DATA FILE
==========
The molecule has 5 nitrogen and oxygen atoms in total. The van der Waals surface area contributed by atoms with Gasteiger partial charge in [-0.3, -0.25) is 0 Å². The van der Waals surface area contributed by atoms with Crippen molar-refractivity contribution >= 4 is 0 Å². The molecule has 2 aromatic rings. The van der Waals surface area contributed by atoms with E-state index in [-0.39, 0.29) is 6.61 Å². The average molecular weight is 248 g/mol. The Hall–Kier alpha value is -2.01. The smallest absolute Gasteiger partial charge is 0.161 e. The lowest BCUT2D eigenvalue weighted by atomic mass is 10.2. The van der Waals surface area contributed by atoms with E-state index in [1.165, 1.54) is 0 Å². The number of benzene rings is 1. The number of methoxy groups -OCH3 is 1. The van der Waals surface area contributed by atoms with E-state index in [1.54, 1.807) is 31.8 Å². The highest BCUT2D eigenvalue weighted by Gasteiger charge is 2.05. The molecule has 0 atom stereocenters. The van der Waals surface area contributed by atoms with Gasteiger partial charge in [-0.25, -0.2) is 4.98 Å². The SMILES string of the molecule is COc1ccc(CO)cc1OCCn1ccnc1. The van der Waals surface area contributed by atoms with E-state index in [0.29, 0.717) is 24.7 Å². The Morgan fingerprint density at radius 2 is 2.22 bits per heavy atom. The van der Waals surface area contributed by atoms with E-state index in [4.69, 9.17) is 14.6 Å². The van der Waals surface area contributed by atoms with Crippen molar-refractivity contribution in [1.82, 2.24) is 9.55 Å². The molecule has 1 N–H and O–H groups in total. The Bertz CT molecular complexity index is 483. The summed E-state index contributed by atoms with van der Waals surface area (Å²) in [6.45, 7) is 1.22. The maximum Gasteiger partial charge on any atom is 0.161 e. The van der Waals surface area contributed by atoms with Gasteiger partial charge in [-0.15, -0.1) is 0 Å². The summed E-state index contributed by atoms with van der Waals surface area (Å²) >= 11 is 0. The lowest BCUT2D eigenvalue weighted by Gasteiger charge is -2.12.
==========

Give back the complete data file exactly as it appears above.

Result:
The molecule has 5 nitrogen and oxygen atoms in total. The van der Waals surface area contributed by atoms with Gasteiger partial charge in [-0.3, -0.25) is 0 Å². The van der Waals surface area contributed by atoms with Crippen molar-refractivity contribution >= 4 is 0 Å². The molecule has 2 aromatic rings. The van der Waals surface area contributed by atoms with E-state index in [-0.39, 0.29) is 6.61 Å². The average molecular weight is 248 g/mol. The Hall–Kier alpha value is -2.01. The smallest absolute Gasteiger partial charge is 0.161 e. The lowest BCUT2D eigenvalue weighted by atomic mass is 10.2. The van der Waals surface area contributed by atoms with E-state index in [1.165, 1.54) is 0 Å². The number of benzene rings is 1. The number of methoxy groups -OCH3 is 1. The van der Waals surface area contributed by atoms with E-state index in [1.54, 1.807) is 31.8 Å². The highest BCUT2D eigenvalue weighted by Gasteiger charge is 2.05. The molecule has 0 atom stereocenters. The van der Waals surface area contributed by atoms with Gasteiger partial charge in [-0.25, -0.2) is 4.98 Å². The SMILES string of the molecule is COc1ccc(CO)cc1OCCn1ccnc1. The van der Waals surface area contributed by atoms with E-state index in [0.29, 0.717) is 24.7 Å². The Morgan fingerprint density at radius 2 is 2.22 bits per heavy atom. The van der Waals surface area contributed by atoms with E-state index in [4.69, 9.17) is 14.6 Å². The van der Waals surface area contributed by atoms with Crippen molar-refractivity contribution in [1.82, 2.24) is 9.55 Å². The molecule has 1 N–H and O–H groups in total. The Bertz CT molecular complexity index is 483. The summed E-state index contributed by atoms with van der Waals surface area (Å²) in [6.45, 7) is 1.22. The maximum Gasteiger partial charge on any atom is 0.161 e. The van der Waals surface area contributed by atoms with Gasteiger partial charge in [-0.15, -0.1) is 0 Å². The summed E-state index contributed by atoms with van der Waals surface area (Å²) >= 11 is 0. The lowest BCUT2D eigenvalue weighted by Gasteiger charge is -2.12.